The Original Web-Wise-Wizard
Web Authors, Web Developers and Webmasters Internet Toolbox
Best viewed at 1024 x 768 using a colour depth greater than 256

ASCII/IBM Extended Character Set

This page has been tested and conforms to WCAG 2.0 Accessibility Guidelines


ASCII Standard Characters
ASCII Control Characters ASCII format
Plain Text
Text File Plain Text
American Standard Code For Information Interchange Numerical Representation
IBM Extended Characters
IBM Extended Character Set Alphanumeric Characters

These Tables ...

These extended ASCII tables are a chart of all the original 7-bit, ASCII codes in the original ASCII Standard Character Set plus the IBM Extended Characters Set, each character value being stored in the eighth bit. The tables display the decimal values, the hexadecimal values and an accurate rendering of the actual characters. These extended ASCII character sets originated in the early IBP PC DOS system and because of this they can only be represented in bitmapped, graphical format on a web page.

History Of ...

Once combined by IBM, the ASCII Standard Character Set and the IBM Extended Character Set became the on-board 'ROM-BIOS' character set for all IBM PC's and compatibles. It is in reality the DOS character set because Microsoft Windows and Web browsers each use their own character sets.

Like the dinosaur, the ASCII/IBM character set ruled the world of computing for many years until progress rendered it inadequate for modern day needs. In it's heyday we thought it was wonderful because it provided basic ASCII characters plus all these wonderful extended characters for making boxes and windows in DOS, something hitherto unheard of. I was never too sure about some of the foreign characters, perhaps an early attempt by IBM at internationalisation.

ASCII Meaning ...

The acronym ASCII stands for American Standard Code For Information Interchange. If we remember that computers only understand numbers, the ASCII code is the numerical representation of the alpha/numeric characters understood by humans (e.g. '1,2,3' or 'A,B,C' or 'd,e,f', etc.). ASCII codes in the range 0...31 represent special, non-printing characters called Control Characters (e.g. 'c/r,l/f,f/f', etc.). ASCII was originally used with teletype machines and so many of the Control Character descriptions can be difficult to understand.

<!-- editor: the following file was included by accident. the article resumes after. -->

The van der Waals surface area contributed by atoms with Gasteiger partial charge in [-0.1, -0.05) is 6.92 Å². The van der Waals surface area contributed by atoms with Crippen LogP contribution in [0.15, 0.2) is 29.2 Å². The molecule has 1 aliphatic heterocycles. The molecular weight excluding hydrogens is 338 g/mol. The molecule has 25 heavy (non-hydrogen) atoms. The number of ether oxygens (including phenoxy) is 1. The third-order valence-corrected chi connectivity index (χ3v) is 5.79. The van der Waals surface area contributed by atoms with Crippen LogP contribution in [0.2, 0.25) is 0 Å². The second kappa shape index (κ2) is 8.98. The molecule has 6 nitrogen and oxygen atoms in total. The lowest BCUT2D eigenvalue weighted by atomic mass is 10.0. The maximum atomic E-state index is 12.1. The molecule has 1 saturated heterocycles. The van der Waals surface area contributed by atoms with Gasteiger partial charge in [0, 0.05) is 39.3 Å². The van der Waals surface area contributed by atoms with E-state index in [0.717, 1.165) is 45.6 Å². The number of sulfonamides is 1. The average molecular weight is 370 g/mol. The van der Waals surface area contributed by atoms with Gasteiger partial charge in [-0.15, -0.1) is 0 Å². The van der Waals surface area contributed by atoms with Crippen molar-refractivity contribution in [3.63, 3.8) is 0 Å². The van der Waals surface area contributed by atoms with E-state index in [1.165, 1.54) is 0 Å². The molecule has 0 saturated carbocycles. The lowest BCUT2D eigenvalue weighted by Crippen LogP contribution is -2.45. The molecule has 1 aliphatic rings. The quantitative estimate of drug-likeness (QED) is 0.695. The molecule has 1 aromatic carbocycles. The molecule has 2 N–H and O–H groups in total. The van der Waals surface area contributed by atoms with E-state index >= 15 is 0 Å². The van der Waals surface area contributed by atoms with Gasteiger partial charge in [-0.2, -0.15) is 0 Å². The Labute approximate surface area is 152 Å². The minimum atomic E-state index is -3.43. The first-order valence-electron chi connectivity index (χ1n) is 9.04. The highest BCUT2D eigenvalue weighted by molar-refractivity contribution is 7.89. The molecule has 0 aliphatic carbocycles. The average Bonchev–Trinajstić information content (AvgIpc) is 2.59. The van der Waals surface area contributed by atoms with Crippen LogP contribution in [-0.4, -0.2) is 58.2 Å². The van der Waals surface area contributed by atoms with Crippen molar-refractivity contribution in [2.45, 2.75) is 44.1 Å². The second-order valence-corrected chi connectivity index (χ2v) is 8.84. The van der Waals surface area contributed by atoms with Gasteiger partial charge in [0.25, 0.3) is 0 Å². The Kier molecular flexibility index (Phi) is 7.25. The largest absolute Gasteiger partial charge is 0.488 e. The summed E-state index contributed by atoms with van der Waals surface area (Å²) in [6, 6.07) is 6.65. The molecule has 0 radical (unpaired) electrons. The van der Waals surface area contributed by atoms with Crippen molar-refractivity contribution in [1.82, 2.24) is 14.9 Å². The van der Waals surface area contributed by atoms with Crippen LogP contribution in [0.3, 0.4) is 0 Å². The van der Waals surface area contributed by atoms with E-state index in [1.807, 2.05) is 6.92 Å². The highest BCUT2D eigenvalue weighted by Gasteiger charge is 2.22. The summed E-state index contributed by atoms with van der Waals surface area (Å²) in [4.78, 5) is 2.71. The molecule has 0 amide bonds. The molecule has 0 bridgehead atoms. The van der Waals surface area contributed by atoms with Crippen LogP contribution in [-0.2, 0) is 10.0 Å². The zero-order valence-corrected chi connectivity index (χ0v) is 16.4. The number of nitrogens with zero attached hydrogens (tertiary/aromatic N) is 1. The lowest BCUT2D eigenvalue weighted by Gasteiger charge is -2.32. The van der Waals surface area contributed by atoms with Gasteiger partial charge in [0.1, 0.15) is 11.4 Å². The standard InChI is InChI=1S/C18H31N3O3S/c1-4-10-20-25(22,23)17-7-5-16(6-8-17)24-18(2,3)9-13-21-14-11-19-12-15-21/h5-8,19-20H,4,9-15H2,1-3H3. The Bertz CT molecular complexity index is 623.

In more practical terms you may be asked to save a file in ASCII format and all this means that the file should be saved as a plain test file, without any formatting or Markup instructions contained in the file. Programs that are designed to handle plain text files are called text editors and these include Notepad, EditPad, etc. and they should not be confused with word processors like Microsoft Word.


Link Directly To This Page ...

help support free information on the Internet ...

Many users prefer to link directly to individual content pages on Web-Wise-Wizard. If you would like to do this then we have provided the following HTML/CSS link script which you can copy and paste directly into your HTML editor. Alternatively, you might like to use our New Dynamic Link Generator to create a link that more fully meets your own particular requirements.

the link displayed ...

Web-Wise-Wizard - Server-Side Management Learn the four different methods you can use to create professional level websites by understanding how you can enhance websites on the server-side. CGI programs, includes, dynamic pages, server control

select/copy the link Markup ...

Featured Tutorial
Want More Traffic? Increase your Link Popularity and your PageRank by learning how to use Web Directories
Link To Us Scripts
New Dynamic Link Generator
If you find this page interesting or useful then others are likely to view it in exactly the same way. Providing a link to the page will be considered by the search engines as casting a vote for the page. In turn, this will help to improve the search engine ranking of the page resulting in more people being able to see the page. Your link really does count so please don't delay.
Post your link NOW!
Character Set Links
Copyright © 1998,2008, Gilbert Hadley, Liverpool, England